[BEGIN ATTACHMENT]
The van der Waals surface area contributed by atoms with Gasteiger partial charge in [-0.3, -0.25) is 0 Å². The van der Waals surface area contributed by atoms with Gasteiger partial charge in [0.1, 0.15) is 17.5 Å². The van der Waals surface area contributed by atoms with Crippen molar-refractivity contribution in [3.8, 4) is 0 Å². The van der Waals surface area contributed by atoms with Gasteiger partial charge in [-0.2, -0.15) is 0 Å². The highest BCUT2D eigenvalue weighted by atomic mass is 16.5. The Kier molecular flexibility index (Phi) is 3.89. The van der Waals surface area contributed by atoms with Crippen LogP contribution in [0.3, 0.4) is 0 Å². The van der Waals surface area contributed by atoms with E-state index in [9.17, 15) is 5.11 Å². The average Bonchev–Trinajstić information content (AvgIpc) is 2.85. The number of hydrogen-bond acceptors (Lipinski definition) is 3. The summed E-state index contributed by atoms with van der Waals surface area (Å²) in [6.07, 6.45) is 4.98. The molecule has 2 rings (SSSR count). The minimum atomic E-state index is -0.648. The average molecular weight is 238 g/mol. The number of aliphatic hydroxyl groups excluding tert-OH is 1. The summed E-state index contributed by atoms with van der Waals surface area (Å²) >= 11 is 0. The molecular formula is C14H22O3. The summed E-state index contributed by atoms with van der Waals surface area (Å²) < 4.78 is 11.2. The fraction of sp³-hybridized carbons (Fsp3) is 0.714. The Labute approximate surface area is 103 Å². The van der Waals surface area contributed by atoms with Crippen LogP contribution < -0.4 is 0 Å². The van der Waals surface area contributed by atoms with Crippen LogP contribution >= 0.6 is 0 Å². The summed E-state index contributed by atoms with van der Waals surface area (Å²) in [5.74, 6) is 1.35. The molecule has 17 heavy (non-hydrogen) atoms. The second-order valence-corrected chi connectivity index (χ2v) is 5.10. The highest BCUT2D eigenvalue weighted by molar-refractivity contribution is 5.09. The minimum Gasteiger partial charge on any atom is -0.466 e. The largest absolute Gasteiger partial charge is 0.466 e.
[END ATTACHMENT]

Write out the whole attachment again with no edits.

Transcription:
The van der Waals surface area contributed by atoms with Gasteiger partial charge in [-0.3, -0.25) is 0 Å². The van der Waals surface area contributed by atoms with Gasteiger partial charge in [0.1, 0.15) is 17.5 Å². The van der Waals surface area contributed by atoms with Crippen molar-refractivity contribution in [3.8, 4) is 0 Å². The van der Waals surface area contributed by atoms with Gasteiger partial charge in [-0.2, -0.15) is 0 Å². The highest BCUT2D eigenvalue weighted by atomic mass is 16.5. The Kier molecular flexibility index (Phi) is 3.89. The van der Waals surface area contributed by atoms with Crippen LogP contribution in [0.3, 0.4) is 0 Å². The van der Waals surface area contributed by atoms with E-state index in [9.17, 15) is 5.11 Å². The average Bonchev–Trinajstić information content (AvgIpc) is 2.85. The number of hydrogen-bond acceptors (Lipinski definition) is 3. The summed E-state index contributed by atoms with van der Waals surface area (Å²) in [6.07, 6.45) is 4.98. The molecule has 2 rings (SSSR count). The minimum atomic E-state index is -0.648. The average molecular weight is 238 g/mol. The number of aliphatic hydroxyl groups excluding tert-OH is 1. The summed E-state index contributed by atoms with van der Waals surface area (Å²) >= 11 is 0. The molecular formula is C14H22O3. The summed E-state index contributed by atoms with van der Waals surface area (Å²) < 4.78 is 11.2. The fraction of sp³-hybridized carbons (Fsp3) is 0.714. The Labute approximate surface area is 103 Å². The van der Waals surface area contributed by atoms with Crippen LogP contribution < -0.4 is 0 Å². The van der Waals surface area contributed by atoms with Crippen LogP contribution >= 0.6 is 0 Å². The summed E-state index contributed by atoms with van der Waals surface area (Å²) in [5.74, 6) is 1.35. The molecule has 17 heavy (non-hydrogen) atoms. The second-order valence-corrected chi connectivity index (χ2v) is 5.10. The highest BCUT2D eigenvalue weighted by molar-refractivity contribution is 5.09. The minimum Gasteiger partial charge on any atom is -0.466 e. The largest absolute Gasteiger partial charge is 0.466 e.